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Microsoft's XP RAM Disk Driver

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  • Grumpy

    I'm trying to use Microsoft's XP RAM disk driver, but Microsoft doesn't appear to have documented it in XP's help, Knowledge base, or TechNet.  So you didn't know Microsoft supplied a RAM disk driver with XP?  Go to Control Panel, Add Hardware:

    1) click next
    2) select "Yes", click next
    3) scroll to the bottom, select "Add a new hardware device", click next
    4) select "Install the hardware from list", click next
    5) select "Show all devices", click next
    6) scroll down the "Manufacturer" list and select "Microsoft"
    7) scroll down the "Model" list and select "Microsoft Ram Disk Controller"
    8) click next and it should install

    I'm assuming that you also need to install the "Microsoft Ram Disk Device (volume)" after you install the controller.  This probably lets you have multiple RAM disks, but this is just a theory.  I'm surprised that Microsoft doesn't bother to document their own driver that ship with their OS.  After I installed both of these devices, nothing shows up in the Control Panel or on the property pages for the devices in Device Manager.  So I'm not sure how to configure what drive letter I wish to use or the size of the RAM disk.

    Does anyone out there know about these devices, how they are configured and any limitations?  Please don't tell me to use this or that third party RAM disk application.  I'm specifically interested in find out information about Microsoft's device driver.

    Hey Microsoft, if you are listening, how about a KB or HowTo article on this one.  You could also put this on one of your Administrator certification tests and probably stump everyone taking it...

    Grumpy.

  • Manip2

    Do some searches for RAM Disks for Windows 2000. Because it has been around a while a lot of the best tutorials/information was writen for Windows 2K and that is what everyone uses.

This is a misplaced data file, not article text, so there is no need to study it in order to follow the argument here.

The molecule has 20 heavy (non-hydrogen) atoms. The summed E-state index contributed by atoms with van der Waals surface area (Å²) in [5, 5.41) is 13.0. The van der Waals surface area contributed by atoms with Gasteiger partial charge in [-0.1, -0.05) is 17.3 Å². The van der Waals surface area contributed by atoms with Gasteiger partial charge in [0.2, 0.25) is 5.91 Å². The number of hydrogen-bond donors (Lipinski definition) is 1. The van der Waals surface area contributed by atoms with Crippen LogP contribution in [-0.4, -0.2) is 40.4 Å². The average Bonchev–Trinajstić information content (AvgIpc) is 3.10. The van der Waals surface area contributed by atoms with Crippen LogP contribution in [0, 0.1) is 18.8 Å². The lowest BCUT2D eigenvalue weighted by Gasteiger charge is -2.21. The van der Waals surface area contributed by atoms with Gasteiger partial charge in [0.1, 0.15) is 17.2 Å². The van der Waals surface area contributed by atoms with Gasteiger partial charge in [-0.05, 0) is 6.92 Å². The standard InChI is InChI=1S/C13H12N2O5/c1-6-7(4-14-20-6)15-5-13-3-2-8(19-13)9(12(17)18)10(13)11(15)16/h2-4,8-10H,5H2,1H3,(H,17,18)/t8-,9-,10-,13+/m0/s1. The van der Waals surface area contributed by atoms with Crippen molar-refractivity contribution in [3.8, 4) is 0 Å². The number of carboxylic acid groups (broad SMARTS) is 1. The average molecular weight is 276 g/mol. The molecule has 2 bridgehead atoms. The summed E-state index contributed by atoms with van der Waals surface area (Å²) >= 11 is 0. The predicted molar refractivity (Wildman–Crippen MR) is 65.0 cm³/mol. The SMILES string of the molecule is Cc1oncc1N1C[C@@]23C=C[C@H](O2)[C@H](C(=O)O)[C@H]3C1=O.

• fooby

    I googled a sec and found this http://www.arsoft-online.de/products/product.php?id=1 AR RAM Disk "The AR RAM Disk is a freeware driver for Windows NT, Windows 2000 and Windows XP. You can use this driver to create an additional drive in the physical memory of your machine. This drive can be used for storing temporary files, which can increase your system performance." Looks like it should do the trick

  • Manip2

    Can you imagine storing the entire OS on such a drive Big Smile

    I mean you could have Linux boot up, create the partition and then load XP .. XP would run super-speed, maybe 200% normal.

  • Tom Servo

    I want a solid-state disk as boot drive! Smiley

  • Manip2

    If you did, you could move your prefetch onto it and then your system would load super-fast.

  • lwmaus

    Several weeks ago I 'stumbled' across the 'Windows Ram Disk Contoller' and 'Windows Ram Disk Device (volume)'. I had just installed XP SP2 (on XP Pro) and was curious if somehow the Ram Disk was part of the SP2 transmittal as I had never 'noticed' them before.

    I then Googled the quoted items and found your post here on Channel9.

    I add my voice to question why a description of this capability doesnt appear (easily or otherwise) in the massive Microsoft literature. Can anybody out there shed any light on these two drivers and how to configure them for use by applications ?

    I have used some of the freeware/shareware ramdisks 'floating' around the internet but am loathe to 'trust' them much.

    Larry Martin

  • Kedavix

    I found these two sources that provide useful information on how to configure the sample Windows RAMDisk driver. Try the first link first because it seems the most simple instructions:

    http://www.picobay.com/projects/2006/06/how-to-make-windows-xp-ram-disk-drive.html

    http://support.microsoft.com/kb/257405


  • AndyC

    The RAM disk is intended for special case scenarios (embedded devices, WinPE) when writeable disk is needed but difficult / expensive to provide.

    It's not going to improve your system performance. If anything it will degrade it as it is nowhere near as efficient as the Windows cache manager.

  • Sven Groot

    Wow, a three year old thread revived. I think that may be a record for C9. Tongue Out

  • pcgeek86
  • megsuma

    Sven Groot said:
    Wow, a three year old thread revived. I think that may be a record for C9. Tongue Out
    Actually, let us necrobump this again! Thats another year of dead thread coming back - I recently read an article on Hack A Day about installing a ramdisk to speed up a co-worker's browsing (in OSX) and decided to look into it for XP and this is where I ended up.  Thanks for the info, be it a little old, hopefully it will provide me with a fun little foray into ram disks in the XPs.